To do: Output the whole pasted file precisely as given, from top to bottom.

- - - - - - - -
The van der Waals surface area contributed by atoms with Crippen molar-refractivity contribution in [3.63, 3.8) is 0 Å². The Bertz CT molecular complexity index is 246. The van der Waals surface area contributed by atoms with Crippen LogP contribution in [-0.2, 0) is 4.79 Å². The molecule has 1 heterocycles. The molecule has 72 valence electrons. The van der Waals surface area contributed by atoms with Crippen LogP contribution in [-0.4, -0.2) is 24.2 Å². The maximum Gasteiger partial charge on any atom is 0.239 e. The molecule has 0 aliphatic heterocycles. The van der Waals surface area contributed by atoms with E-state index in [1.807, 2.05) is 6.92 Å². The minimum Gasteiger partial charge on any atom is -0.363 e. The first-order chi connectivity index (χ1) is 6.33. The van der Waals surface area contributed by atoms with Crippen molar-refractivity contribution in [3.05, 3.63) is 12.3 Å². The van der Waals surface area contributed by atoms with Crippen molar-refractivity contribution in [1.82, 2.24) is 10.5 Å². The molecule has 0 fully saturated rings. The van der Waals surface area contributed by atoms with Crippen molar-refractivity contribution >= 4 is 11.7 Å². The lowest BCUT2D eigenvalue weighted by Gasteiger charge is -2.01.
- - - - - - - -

The van der Waals surface area contributed by atoms with Crippen molar-refractivity contribution in [3.63, 3.8) is 0 Å². The Bertz CT molecular complexity index is 246. The van der Waals surface area contributed by atoms with Crippen LogP contribution in [-0.2, 0) is 4.79 Å². The molecule has 1 heterocycles. The molecule has 72 valence electrons. The van der Waals surface area contributed by atoms with Crippen LogP contribution in [-0.4, -0.2) is 24.2 Å². The maximum Gasteiger partial charge on any atom is 0.239 e. The molecule has 0 aliphatic heterocycles. The van der Waals surface area contributed by atoms with E-state index in [1.807, 2.05) is 6.92 Å². The minimum Gasteiger partial charge on any atom is -0.363 e. The first-order chi connectivity index (χ1) is 6.33. The van der Waals surface area contributed by atoms with Crippen molar-refractivity contribution in [3.05, 3.63) is 12.3 Å². The van der Waals surface area contributed by atoms with Crippen molar-refractivity contribution in [1.82, 2.24) is 10.5 Å². The molecule has 0 fully saturated rings. The van der Waals surface area contributed by atoms with Crippen molar-refractivity contribution >= 4 is 11.7 Å². The lowest BCUT2D eigenvalue weighted by Gasteiger charge is -2.01.